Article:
Elephant’s Toothpaste – Kid Version

A kid-safe version of the classic Elephant's Toothpaste

This is a kid-safe version of the popular Elephant’s Toothpaste demonstration using common household materials. A child with a great adult helper can safely do this activity and the results are wonderful.


  • 16 oz empty plastic soda bottle (preferably with a narrow neck such as those made by Coca-Cola)
  • 1/2 cup 20-volume hydrogen peroxide (20-volume is 6% solution, purchased from a beauty supply store)
  • Squirt of Dawn dish detergent
  • 3-4 drops of food coloring
  • 1 teaspoon yeast dissolved in approximately 2 tablespoons very warm water
  • Funnel
  • Foil cake pan with 2-inch sides
  • Safety glasses
  • Lab smock

Watch the video.



1.Have students put on their safety glasses and lab smock.  Each student should have in front of them a cake pan, plastic bottle, Dawn in small cup, food coloring, 1/2 cup peroxide, and the dissolved yeast mixture.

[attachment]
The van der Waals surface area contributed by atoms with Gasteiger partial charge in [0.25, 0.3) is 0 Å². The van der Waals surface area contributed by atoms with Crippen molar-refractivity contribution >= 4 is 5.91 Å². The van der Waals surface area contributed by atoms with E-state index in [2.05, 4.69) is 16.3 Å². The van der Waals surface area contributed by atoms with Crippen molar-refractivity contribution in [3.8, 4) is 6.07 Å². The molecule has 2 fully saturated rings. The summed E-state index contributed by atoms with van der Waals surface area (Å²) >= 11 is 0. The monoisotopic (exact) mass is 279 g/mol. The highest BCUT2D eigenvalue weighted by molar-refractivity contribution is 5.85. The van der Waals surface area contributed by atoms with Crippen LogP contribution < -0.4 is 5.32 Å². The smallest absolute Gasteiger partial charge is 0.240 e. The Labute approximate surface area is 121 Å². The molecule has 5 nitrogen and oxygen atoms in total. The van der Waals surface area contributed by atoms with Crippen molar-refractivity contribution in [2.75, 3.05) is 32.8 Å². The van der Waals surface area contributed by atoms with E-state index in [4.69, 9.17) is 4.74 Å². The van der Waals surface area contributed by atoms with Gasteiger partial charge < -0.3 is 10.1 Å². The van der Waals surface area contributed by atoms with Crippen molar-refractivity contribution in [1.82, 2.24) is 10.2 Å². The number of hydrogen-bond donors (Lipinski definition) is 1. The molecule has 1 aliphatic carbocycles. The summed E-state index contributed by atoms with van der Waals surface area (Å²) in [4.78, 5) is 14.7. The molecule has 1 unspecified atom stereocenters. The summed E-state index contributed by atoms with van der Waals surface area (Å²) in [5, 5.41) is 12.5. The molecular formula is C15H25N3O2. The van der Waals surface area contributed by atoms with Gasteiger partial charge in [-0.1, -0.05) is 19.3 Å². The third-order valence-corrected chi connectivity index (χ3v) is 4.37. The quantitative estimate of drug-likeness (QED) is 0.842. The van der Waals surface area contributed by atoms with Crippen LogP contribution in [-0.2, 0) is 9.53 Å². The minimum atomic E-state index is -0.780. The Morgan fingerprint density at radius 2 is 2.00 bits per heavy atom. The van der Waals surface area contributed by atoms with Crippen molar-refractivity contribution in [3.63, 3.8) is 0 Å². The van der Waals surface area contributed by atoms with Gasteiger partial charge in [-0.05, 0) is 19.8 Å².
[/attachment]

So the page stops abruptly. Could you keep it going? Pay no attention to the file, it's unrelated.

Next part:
2. Stand the bottle up in the center of the cake pan. Put the funnel in the opening. Add 3-4 drops of food coloring to the peroxide and pour the peroxide through the funnel into the bottle. Show a water molecule diagram and a peroxide molecule diagram, pointing to the extra oxygen that will be set free in the reaction.


3. Add the Dawn detergent to the bottle.


4. Add Peroxide to the bottle.


5. Pour the yeast mixture into the bottle and quickly remove the funnel.


6. Try different colors to add more fun to this experiment.

How Does It Work?

Talk about the addition of the yeast as a catalyst, which makes the peroxide molecule release the oxygen atom faster. The teacher who submitted this experiment claims to have done this with hundreds of students from kindergarten through fifth grade and some adults who all loved the experiment. It is very easy and safe to do again at home using regular hydrogen peroxide from the drugstore.


The reaction creates foam that shoots up out of the bottle and pools in the pan. After a minute or so, it begins to come out in a moving stream that looks like toothpaste being squeezed out of a tube. The students can play with the foam as it is just soap and water with oxygen bubbles. The bottle will feel warm to the touch as this is an exothermic reaction.